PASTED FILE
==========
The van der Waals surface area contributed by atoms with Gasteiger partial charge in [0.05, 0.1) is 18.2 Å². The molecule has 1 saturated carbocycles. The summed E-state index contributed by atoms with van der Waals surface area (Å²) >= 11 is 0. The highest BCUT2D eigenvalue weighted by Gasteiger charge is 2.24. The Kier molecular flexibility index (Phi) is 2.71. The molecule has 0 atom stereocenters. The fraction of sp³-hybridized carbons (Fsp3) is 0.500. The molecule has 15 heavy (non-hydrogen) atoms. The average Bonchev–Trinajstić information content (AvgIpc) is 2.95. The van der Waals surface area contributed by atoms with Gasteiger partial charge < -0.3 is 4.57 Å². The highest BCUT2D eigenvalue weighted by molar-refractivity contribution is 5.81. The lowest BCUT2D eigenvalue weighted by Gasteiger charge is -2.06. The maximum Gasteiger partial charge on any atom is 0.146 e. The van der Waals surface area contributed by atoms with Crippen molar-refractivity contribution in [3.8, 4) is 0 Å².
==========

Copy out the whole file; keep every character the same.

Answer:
The van der Waals surface area contributed by atoms with Gasteiger partial charge in [0.05, 0.1) is 18.2 Å². The molecule has 1 saturated carbocycles. The summed E-state index contributed by atoms with van der Waals surface area (Å²) >= 11 is 0. The highest BCUT2D eigenvalue weighted by Gasteiger charge is 2.24. The Kier molecular flexibility index (Phi) is 2.71. The molecule has 0 atom stereocenters. The fraction of sp³-hybridized carbons (Fsp3) is 0.500. The molecule has 15 heavy (non-hydrogen) atoms. The average Bonchev–Trinajstić information content (AvgIpc) is 2.95. The van der Waals surface area contributed by atoms with Gasteiger partial charge < -0.3 is 4.57 Å². The highest BCUT2D eigenvalue weighted by molar-refractivity contribution is 5.81. The lowest BCUT2D eigenvalue weighted by Gasteiger charge is -2.06. The maximum Gasteiger partial charge on any atom is 0.146 e. The van der Waals surface area contributed by atoms with Crippen molar-refractivity contribution in [3.8, 4) is 0 Å².